By Rev Canon S Sebastian Campbell
The church in her wisdom has divided the year into seasons so that we can have concentrated reflections on important redemptive aspects of our Christian journey.
Not to have this facility would have led to lopsidedness in our spiritual process; our human nature would lead to us over emphasising our biases; many aspects of divine mysteries would probably never been thought about.
The church’s (liturgical) year started with advent, four weeks before Christmas, this led into twelve days of Christmas which gave way to the Epiphany season.
Shrove Tuesday is the last day of the Epiphany season, the day before Ash Wednesday, which falls on March 5 this year.
It has many names: Shrove Tuesday, because on this day a priest shrove the people, that is, heard their confessions and forgave them their sins in preparation for Lent; pancake Tuesday, because in the days when not only meat but also eggs and milk were renounced for Lent, pancakes were an excellent way to use up eggs, milk and fat, hence, Mardi Gras, French for fat Tuesday; and carnival, which has been translated two ways, “solace of the flesh” or “farewell to meat”.
Whatever its name, this last day before the deprivations of Lent remains an opportunity to have one last exuberant party. This explains why carnival stops at midnight on Shrove Tuesday; those fortunate to have witnessed it in Trinidad and elsewhere can attest to this. As the party, music and dancing come to an end, it signals the start of a holy season, Lent.
It will pay if everyone can use wisely these 40 days to do personal inventory.
Yes the music, party and carousing ought to take a break sometimes in our lives, to allow for reflection.
Jesus found it necessary to go into a place of quiet for prayer and reflections, the wilderness; the gospel writers are very graphic in showing his time in the wilderness as a struggle with Satan. The point of the story is that Jesus was triumphant only because of the strong spiritual basis on which he stood.
The wilderness experienced allowed him time to be grounded in the word that he was able to use it as a weapon against the craftiness of the devil. Prayer, fasting and the study of God’s word can be intensified in our lives during Lent so that we might emerged strong to combat the many temptations in every day life.
Our word “Lent” comes from the Anglo-Saxon word “lencten”, meaning “the time of the lengthening days” or simply “spring”. Lent as we know it now extends to 40 days, excluding the Sundays, beginning on Ash Wednesday and ending on Holy Saturday, the Saturday before Easter. The last week before Easter is called Holy Week and is set apart for special emphasis.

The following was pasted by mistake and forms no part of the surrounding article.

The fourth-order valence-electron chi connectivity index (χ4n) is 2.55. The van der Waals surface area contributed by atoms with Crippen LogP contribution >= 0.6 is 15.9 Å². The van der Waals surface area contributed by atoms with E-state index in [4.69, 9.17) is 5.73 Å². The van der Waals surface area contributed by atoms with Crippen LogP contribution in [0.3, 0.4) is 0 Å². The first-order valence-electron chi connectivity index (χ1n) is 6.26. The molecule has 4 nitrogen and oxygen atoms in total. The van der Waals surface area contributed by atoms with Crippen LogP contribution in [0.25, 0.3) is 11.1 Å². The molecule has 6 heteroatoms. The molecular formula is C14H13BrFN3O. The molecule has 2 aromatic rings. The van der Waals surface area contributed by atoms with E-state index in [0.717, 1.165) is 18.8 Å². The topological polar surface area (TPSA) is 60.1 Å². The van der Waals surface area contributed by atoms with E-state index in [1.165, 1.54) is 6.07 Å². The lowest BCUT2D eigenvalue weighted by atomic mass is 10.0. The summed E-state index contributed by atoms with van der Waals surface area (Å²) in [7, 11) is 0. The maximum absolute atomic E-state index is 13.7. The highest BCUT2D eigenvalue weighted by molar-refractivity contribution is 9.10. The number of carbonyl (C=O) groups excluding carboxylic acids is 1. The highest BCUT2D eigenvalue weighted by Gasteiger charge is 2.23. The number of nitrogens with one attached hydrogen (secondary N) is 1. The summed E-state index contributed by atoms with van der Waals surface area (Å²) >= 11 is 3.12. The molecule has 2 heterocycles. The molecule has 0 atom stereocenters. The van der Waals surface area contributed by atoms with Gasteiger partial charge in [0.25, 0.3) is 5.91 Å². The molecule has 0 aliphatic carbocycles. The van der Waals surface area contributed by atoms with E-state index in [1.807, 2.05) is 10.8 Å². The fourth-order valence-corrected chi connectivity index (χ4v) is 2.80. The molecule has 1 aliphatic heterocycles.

The season actually grew by extension backward from Easter.
The beginnings of Lent are first mentioned in Christian writings about in 100 AD. It started as a brief period of strict fasting and prayer, observed by all, in preparation for the Paschal feast (Easter). The custom may have been taken over from Judaism, since it was once customary for Jews to fast in preparation for Passover.
It was used as a time of preparation for baptism for the new converts to Christianity. In 313 AD, when Constantine, the Roman Emperor, became a convert to Christianity and legalised Christianity it created a problem with new converts; they had to be taught the faith, because standards were becoming too relaxed.
Now the necessity for extensive teaching and increased discipline influenced the development of a longer period of preparation.
In 325, at the council of Nicea, the church word for Lent – Quadragesima, meaning a 40-day period – first appeared and was understood as a season of six weeks, beginning on what is now the first Sunday in Lent.
Sundays are not fasting days, but days of celebration, so Lent’s beginning was moved to the Wednesday before so as to make up for the “Sundays in Lent”, which cannot be counted as days of fasting or days of Lent. It is appropriate that on the first day, Ash Wednesday, we are called through the imposition of ashes to enter into a season of fasting and stock taking.
The colour most used in Lent is purple to signify penitence. Pray for a holy Lent.
(To Be Continued)